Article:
Does Everyone On Your Team Have Your Back?

5 Steps Every Leader Should Take To Address Disloyalty


You can’t do ministry on your own, you need a team.  But, what happens when you feel like someone on your team doesn’t have your back?

The only thing worst than doing ministry on your own is running it with a team that you feel like is disloyal and undermining.  If you ignore it, it will only grow and eventually take you out of the game.  To address it you need to:


What does disloyalty look like?  Some of the signs are obvious, while other might take some investigating.  But, two major warning signs that you have a loyalty problem are:

  • Gossip 
  • Decisions being made contrary to the vision

Why those issues are occurring is something you have to look into; however, they are not okay to ignore.


As soon as you sense a problem address it right away.  It’s much easier to confront a small problem than something that has had time to grow.

If you catch someone gossiping ask them about it.  If you know someone went behind your back be sure to ask, “Why?”  If you let it go negative feelings and emotions can take over eventually allowing the problem to get out of control.


Not only should you address a problem early but you should address it with someone you trust.  Make sure they are someone who is not emotionally attached and can look at the issue objectively.

If you are going to confront someone of the opposite sex make sure your partner is of their gender.  Have your person acts as a intermediary so that no one feels ganged up on.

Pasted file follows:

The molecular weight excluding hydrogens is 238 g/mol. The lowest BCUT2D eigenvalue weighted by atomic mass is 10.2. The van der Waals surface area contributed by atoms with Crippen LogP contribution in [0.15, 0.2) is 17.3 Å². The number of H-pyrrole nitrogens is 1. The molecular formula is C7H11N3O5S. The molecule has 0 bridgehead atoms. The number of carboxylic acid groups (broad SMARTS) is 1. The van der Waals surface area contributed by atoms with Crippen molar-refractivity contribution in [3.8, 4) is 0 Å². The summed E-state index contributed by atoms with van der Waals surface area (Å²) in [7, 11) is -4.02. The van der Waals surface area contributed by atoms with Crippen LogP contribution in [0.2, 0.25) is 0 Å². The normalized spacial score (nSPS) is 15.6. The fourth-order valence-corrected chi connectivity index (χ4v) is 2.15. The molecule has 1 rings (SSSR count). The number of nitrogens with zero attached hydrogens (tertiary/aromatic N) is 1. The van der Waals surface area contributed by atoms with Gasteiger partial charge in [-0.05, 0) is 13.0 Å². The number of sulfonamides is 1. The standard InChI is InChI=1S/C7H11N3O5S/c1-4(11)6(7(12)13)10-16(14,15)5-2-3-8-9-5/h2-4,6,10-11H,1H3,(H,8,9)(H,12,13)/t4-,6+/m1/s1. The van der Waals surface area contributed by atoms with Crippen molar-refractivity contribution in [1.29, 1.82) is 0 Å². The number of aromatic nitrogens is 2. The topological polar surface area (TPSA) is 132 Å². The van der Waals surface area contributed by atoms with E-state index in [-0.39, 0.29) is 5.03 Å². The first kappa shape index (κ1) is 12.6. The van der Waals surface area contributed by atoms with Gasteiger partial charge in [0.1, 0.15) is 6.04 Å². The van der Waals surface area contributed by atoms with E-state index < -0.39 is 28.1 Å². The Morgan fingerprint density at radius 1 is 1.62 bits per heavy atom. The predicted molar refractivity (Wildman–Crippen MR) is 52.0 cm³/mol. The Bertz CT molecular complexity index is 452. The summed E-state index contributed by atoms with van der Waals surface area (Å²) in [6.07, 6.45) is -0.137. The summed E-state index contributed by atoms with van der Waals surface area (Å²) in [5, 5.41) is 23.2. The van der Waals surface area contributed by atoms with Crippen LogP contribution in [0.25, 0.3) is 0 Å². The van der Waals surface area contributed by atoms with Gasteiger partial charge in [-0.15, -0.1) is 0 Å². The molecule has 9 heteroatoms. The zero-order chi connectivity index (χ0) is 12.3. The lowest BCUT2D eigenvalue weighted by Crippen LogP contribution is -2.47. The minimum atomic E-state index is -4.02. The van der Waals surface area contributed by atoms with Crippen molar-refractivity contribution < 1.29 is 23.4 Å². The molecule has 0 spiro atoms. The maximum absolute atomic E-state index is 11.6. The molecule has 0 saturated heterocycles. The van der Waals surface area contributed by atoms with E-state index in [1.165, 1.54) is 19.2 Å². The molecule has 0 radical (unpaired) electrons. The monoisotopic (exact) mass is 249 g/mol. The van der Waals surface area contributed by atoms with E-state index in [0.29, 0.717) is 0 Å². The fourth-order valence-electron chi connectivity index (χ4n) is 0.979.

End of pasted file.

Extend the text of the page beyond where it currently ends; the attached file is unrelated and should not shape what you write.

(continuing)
If you notice that someone on your team is not being loyal make sure you aren’t going into the situation with guns a blazing. Remember there are two sides to a story so make sure you go in with open ears.

Don’t accuse them of what you’ve heard instead ask them about it.  Listen to their side and give them a chance to defend and explain the situation.  There might be more than what you know and it will help you develop a better decision on how to handle the situation.


If their is a history of trust and this is a one time thing it’s best to try and repair the relationship.  If you’ve sensed a pattern you need to let that person go.

You do not have to release that plan right away, but don’t do it alone.  Make sure you forgive them, you thank them for what they’ve done and wish them the best.  (For more on firing volunteers read HERE)


You need a team that you can trust and they need to trust you.  A healthy team is going to help you take on the real challenges and make an impact on your community.  To avoid these situations constantly invest in them and never stop loving your team.

Question:  What advice would you give a leader who had to address disloyalty?  You can leave a comment by clicking here.